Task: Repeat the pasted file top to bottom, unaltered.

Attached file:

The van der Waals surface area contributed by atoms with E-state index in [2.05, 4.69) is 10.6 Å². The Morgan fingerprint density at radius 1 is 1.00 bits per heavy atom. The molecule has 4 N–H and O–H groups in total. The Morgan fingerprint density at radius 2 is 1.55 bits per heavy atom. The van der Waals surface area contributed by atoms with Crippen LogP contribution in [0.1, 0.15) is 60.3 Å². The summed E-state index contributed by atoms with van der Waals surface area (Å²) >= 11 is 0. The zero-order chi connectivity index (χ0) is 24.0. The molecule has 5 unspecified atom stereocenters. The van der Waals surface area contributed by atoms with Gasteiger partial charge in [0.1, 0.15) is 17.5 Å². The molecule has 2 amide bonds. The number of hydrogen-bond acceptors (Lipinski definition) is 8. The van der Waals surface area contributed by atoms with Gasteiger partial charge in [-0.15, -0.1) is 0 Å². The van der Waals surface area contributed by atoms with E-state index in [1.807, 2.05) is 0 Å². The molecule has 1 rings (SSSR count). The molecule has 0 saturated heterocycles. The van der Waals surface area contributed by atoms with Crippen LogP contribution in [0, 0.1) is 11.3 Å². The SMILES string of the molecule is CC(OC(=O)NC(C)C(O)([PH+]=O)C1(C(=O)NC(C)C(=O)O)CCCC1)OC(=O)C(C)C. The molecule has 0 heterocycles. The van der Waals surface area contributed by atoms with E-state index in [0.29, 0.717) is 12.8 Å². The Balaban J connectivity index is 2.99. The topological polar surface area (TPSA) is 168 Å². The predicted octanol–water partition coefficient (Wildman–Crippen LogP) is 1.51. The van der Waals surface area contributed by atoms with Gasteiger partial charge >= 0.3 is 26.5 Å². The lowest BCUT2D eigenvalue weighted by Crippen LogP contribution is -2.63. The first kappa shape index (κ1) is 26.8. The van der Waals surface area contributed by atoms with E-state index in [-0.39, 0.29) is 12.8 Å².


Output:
The van der Waals surface area contributed by atoms with E-state index in [2.05, 4.69) is 10.6 Å². The Morgan fingerprint density at radius 1 is 1.00 bits per heavy atom. The molecule has 4 N–H and O–H groups in total. The Morgan fingerprint density at radius 2 is 1.55 bits per heavy atom. The van der Waals surface area contributed by atoms with Crippen LogP contribution in [0.1, 0.15) is 60.3 Å². The summed E-state index contributed by atoms with van der Waals surface area (Å²) >= 11 is 0. The zero-order chi connectivity index (χ0) is 24.0. The molecule has 5 unspecified atom stereocenters. The van der Waals surface area contributed by atoms with Gasteiger partial charge in [0.1, 0.15) is 17.5 Å². The molecule has 2 amide bonds. The number of hydrogen-bond acceptors (Lipinski definition) is 8. The van der Waals surface area contributed by atoms with Gasteiger partial charge in [-0.15, -0.1) is 0 Å². The van der Waals surface area contributed by atoms with E-state index in [1.807, 2.05) is 0 Å². The molecule has 1 rings (SSSR count). The molecule has 0 saturated heterocycles. The van der Waals surface area contributed by atoms with Crippen LogP contribution in [0, 0.1) is 11.3 Å². The SMILES string of the molecule is CC(OC(=O)NC(C)C(O)([PH+]=O)C1(C(=O)NC(C)C(=O)O)CCCC1)OC(=O)C(C)C. The molecule has 0 heterocycles. The van der Waals surface area contributed by atoms with E-state index in [0.29, 0.717) is 12.8 Å². The Balaban J connectivity index is 2.99. The topological polar surface area (TPSA) is 168 Å². The predicted octanol–water partition coefficient (Wildman–Crippen LogP) is 1.51. The van der Waals surface area contributed by atoms with Gasteiger partial charge >= 0.3 is 26.5 Å². The lowest BCUT2D eigenvalue weighted by Crippen LogP contribution is -2.63. The first kappa shape index (κ1) is 26.8. The van der Waals surface area contributed by atoms with E-state index in [-0.39, 0.29) is 12.8 Å².